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University of Cape Town (2017)

The impact of a ’trough’ Concentrated Solar Power facility on birds and other animals in the Northern Cape, South Africa

Jeal, Corey

Titre : The impact of a ’trough’ Concentrated Solar Power facility on birds and other animals in the Northern Cape, South Africa.

Auteur : Jeal, Corey.

Université de soutenance : University of Cape Town

Grade : Master of Science (MS) 2017

Résumé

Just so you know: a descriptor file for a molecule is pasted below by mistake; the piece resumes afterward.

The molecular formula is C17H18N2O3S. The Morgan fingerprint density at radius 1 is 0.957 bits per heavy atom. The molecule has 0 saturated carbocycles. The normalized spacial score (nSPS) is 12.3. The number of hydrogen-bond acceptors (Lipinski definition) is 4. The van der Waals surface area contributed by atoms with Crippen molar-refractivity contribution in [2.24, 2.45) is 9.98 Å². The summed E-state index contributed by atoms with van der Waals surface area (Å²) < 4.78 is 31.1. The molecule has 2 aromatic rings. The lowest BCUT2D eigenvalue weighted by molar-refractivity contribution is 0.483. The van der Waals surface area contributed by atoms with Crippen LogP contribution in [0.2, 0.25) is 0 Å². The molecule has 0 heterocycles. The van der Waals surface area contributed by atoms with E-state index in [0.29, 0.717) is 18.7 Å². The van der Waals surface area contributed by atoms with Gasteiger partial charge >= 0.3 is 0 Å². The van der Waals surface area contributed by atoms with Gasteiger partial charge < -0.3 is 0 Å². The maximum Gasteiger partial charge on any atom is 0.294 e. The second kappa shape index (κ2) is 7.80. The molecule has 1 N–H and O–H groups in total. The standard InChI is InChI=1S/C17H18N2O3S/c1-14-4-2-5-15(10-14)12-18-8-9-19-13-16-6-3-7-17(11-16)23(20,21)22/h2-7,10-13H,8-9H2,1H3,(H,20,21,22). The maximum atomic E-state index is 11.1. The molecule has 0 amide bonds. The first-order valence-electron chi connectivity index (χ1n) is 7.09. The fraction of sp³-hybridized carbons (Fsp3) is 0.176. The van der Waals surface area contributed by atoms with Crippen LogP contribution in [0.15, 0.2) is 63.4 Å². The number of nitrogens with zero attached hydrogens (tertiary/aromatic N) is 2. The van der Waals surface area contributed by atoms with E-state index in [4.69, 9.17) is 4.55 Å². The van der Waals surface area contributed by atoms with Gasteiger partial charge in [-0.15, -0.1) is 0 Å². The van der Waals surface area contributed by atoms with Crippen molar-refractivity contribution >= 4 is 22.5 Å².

The environmental impacts of solar power generation and particularly Concentrated Solar Power (CSP) are not well understood. There have been reports of birds injured and killed by concentrated solar radiation at power ’towers’ and from collisions with mirrors at both tower and ’trough’ facilities. This study assesses the impacts of a utility-scale 50 MW ’trough’ CSP facility - Bokpoort CSP Power Plant - in the Northern Cape, South Africa. To assess the changes in functional and structural changes in bird communities, bird counts in the solar fields (mirror arrays) were compared with transects from rangelands adjacent to the CSP plant. Invertebrates were sampled with sticky and pitfall traps adjacent to the power block, in the solar fields, and in the rangeland landscape to assess changes in invertebrate communities. There were significant changes in bird distribution across the landscape with more species richness and two orders of magnitude greater abundance in the rangeland compared to the solar fields. Fewer invertebrates were caught, but with a greater taxonomic richness in rangeland compared to the power block and solar field. The facilities’ evaporation ponds created novel wetland habitat for birds ; 23 species were recorded that would have been absent from the area prior to construction, including three breeding species. The solar fields were surveyed for bird injuries or fatalities over 3 months ; only eight dead birds were found, all but one was too old to determine the cause of death (>1 month) ; the remaining carcass likely died from a mirror impact. Western Barn Owls (Tyto alba) made up half of the mortalities. Biases in mortality estimates due to searcher efficiency and scavenger removal were substantial only for small birds. Twenty-one animals (3 reptiles, 12 mammals, 6 birds) likely drowned in the evaporation ponds after being unable to escape. The recorded mortalities were very low in comparison with similar studies on CSP facilities. No threatened or endangered species were killed. Overall, the facility had a low impact on bird populations, but the drowning risk posed to animals by evaporation ponds requires mitigation. The negative impacts observed could be minimised through careful site selection of solar facilities and careful design and mitigation considerations particularly with regard to evaporation and water ponds in arid areas such as the Northern Cape.

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